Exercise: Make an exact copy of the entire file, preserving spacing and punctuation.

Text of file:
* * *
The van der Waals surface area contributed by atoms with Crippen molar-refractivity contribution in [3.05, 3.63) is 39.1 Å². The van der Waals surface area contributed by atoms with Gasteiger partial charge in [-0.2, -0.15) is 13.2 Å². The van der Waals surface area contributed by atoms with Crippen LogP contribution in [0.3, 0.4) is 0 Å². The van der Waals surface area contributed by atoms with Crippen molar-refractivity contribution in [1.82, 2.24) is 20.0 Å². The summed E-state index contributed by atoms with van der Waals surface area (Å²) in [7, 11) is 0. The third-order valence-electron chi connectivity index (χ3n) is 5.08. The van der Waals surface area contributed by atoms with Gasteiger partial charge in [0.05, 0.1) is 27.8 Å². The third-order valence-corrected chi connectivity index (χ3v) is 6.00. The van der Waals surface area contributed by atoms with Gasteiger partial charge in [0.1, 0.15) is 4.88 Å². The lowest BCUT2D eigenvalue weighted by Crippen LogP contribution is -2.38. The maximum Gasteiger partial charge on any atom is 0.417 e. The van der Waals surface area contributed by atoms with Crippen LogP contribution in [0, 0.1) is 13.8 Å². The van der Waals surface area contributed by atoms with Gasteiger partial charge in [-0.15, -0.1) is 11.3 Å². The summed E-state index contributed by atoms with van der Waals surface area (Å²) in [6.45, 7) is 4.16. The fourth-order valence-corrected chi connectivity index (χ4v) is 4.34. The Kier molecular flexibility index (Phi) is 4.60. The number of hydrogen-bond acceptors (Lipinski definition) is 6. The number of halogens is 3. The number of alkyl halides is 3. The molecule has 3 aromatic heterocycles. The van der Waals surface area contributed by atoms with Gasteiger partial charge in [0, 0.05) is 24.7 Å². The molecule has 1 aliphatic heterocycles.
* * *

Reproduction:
The van der Waals surface area contributed by atoms with Crippen molar-refractivity contribution in [3.05, 3.63) is 39.1 Å². The van der Waals surface area contributed by atoms with Gasteiger partial charge in [-0.2, -0.15) is 13.2 Å². The van der Waals surface area contributed by atoms with Crippen LogP contribution in [0.3, 0.4) is 0 Å². The van der Waals surface area contributed by atoms with Crippen molar-refractivity contribution in [1.82, 2.24) is 20.0 Å². The summed E-state index contributed by atoms with van der Waals surface area (Å²) in [7, 11) is 0. The third-order valence-electron chi connectivity index (χ3n) is 5.08. The van der Waals surface area contributed by atoms with Gasteiger partial charge in [0.05, 0.1) is 27.8 Å². The third-order valence-corrected chi connectivity index (χ3v) is 6.00. The van der Waals surface area contributed by atoms with Gasteiger partial charge in [0.1, 0.15) is 4.88 Å². The lowest BCUT2D eigenvalue weighted by Crippen LogP contribution is -2.38. The maximum Gasteiger partial charge on any atom is 0.417 e. The van der Waals surface area contributed by atoms with Crippen LogP contribution in [0, 0.1) is 13.8 Å². The van der Waals surface area contributed by atoms with Gasteiger partial charge in [-0.15, -0.1) is 11.3 Å². The summed E-state index contributed by atoms with van der Waals surface area (Å²) in [6.45, 7) is 4.16. The fourth-order valence-corrected chi connectivity index (χ4v) is 4.34. The Kier molecular flexibility index (Phi) is 4.60. The number of hydrogen-bond acceptors (Lipinski definition) is 6. The number of halogens is 3. The number of alkyl halides is 3. The molecule has 3 aromatic heterocycles. The van der Waals surface area contributed by atoms with Gasteiger partial charge in [0, 0.05) is 24.7 Å². The molecule has 1 aliphatic heterocycles.